Is It the Sun?

(c) 2009 by Barton Paul Levenson

Some folks who admit that global warming is real say it's all caused by the sun--not carbon dioxide. If it's the sun doing it, clearly there's no need to stop burning fossil fuels or cutting down forests, and certainly no need for cap-and-trade bills or carbon taxes. Thus the denier cry, "It's the sun, stupid!"

Is it the sun? Well, no. There are five good reasons why it can't be.


The Sun hasn’t gotten noticeably brighter in 50 years. We’ve been measuring it from satellites like Nimbus-6 and -7 and the Solar Maximum Mission. If solar output has been flat for the past 50 years, it’s hard to see how it could have caused the sharp upturn in warming of the last 30 years. Here are the TSI figures ("Total Solar Illumination" is the solar constant):

Lean's TSI reconstruction for the past 400 years

Svalgaard's TSI reconstruction for the past 300 years


Increased sunlight would heat the stratosphere first, where the ozone layer absorbs solar ultraviolet light. But the stratosphere is cooling.

The energy balance in the stratosphere is between UV heating of ozone and infrared emission from carbon dioxide. Ozone depeletion accounts for some of the cooling, but not enough. Most of the cooling is caused by increased carbon dioxide. In fact, the stratosphere cooling while the troposphere warms is the characteristic signal of global warming caused by increased carbon dioxide.


Increased sunlight would heat the equator more than the poles (Lambert’s cosine law). Instead we see “polar amplification,” another thing predicted by the climate modelers. For those who don't know Lambert's cosine law, it's:

I = Io cos θ

where Io is the radiation measured perpendicular to the surface in question and θ is the angle the surface is turned away from that radiation. For the Earth, θ is the latitude. So you can see that at latitude 0 (the equator), the solar constant hits full on, whereas at latitude 90 (the poles), there's no illumination at all. Clearly this is an ideal case and applies strictly to a planet with no axial tilt which only gets illumination from the sun, but on average it's still true for the Earth.

So why polar amplification? There are two reasons. One is "ice-albedo feedback"--as more bright polar ice melts, more dark land or seawater is revealed to the sun, and dark things absorb light better than bright things. Another is that colder air holds less water vapor. Water vapor is the dominant greenhouse gas in Earth's atmosphere. In cold regions with less water vapor in the atmosphere, carbon dioxide accounts for proportionally more of the greenhouse heating. So with carbon dioxide rising, you get faster global warming the closer you get to the poles.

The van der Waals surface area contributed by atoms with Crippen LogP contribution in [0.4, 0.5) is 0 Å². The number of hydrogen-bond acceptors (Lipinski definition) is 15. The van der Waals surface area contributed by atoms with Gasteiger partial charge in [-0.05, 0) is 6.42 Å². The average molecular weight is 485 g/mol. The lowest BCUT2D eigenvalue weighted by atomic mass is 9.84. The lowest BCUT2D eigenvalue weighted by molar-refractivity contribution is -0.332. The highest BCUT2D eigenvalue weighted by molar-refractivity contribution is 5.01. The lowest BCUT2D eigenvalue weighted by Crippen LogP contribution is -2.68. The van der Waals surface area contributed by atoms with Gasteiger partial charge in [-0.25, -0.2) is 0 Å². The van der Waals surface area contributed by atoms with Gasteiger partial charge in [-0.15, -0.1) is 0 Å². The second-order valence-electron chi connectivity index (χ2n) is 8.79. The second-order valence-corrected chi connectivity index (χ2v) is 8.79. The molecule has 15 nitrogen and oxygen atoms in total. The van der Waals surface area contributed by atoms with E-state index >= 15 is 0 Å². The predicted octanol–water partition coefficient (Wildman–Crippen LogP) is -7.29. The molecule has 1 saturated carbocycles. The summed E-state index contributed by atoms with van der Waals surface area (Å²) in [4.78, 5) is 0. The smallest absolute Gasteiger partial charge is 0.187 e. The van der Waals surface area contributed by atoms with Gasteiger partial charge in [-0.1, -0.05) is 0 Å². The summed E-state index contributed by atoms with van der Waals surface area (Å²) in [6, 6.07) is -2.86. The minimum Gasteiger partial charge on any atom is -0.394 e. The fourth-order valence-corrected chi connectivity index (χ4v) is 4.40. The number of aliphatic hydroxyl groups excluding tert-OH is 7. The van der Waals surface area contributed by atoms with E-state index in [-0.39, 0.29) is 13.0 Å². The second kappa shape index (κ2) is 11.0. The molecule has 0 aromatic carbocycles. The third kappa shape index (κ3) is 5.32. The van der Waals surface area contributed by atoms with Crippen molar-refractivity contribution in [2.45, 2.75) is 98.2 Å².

Increased sunlight would increase daytime temperatures more than nighttime temperatures (duh!). But nighttime temperatures have risen more, which is consistent with an atmosphere of increased IR opacity holding in surface warmth better. Think of the way a cloudy night is warmer than a clear night.


Increased sunlight would increase summer temperatures more than winter temperatures (duh again!). But winter temperatures have risen more. Again, more greenhouse gases hold in the heat better when sunlight is decreased.

So in short, folks, not only is it not the sun, but it can't be.

Let's examine the problem one last way: A statistical analysis. Let's take the NASA GISS temperature anomalies for 1880 to 2007 and regress them on ln CO2 (the natural log of the carbon dioxide level, since radiative forcing from CO2 is proportionate to the log of the concentration) and TSI. We'll use Svalgaard's TSI, but anyone is welcome to use Lean's figures for 1880-2000 instead (see above for the link). The loss of seven points (2001-2007) doesn't much affect the outcome, and you get about the same results. Figures for temperature anomaly and CO2 can be found here:

Temperature and CO2

The regression line is:

Anom = -5749 + 324.2 ln CO2 + 2.842 TSI

With N = 128 observations and R2 = 76.5% of the variance accounted for. The t-statistics on the coefficients are -1.06 for the intercept (p < 0.289), 19.8 for carbon dioxide (p < 1.93 x 10-40), and 0.717 for TSI (p < 0.474). In other words, the carbon dioxide term is highly statistically significant, and the TSI term is not significant at all--no better than random chance. If the regression is run on ln CO2 alone, R2 is still 76.4%, and since adding any extra variable always increases R2 a little, the TSI term is effectively making no difference at all. Running the analysis with other measures of solar activity, such as sunspot number, years since solar minimum, or years since solar maximum, makes no difference to the results.

It's not the sun. It's carbon dioxide. And if we don't do something to control our output of that greenhouse gas, we're going to be in serious trouble.

Page created:07/11/2009
Last modified:  02/13/2011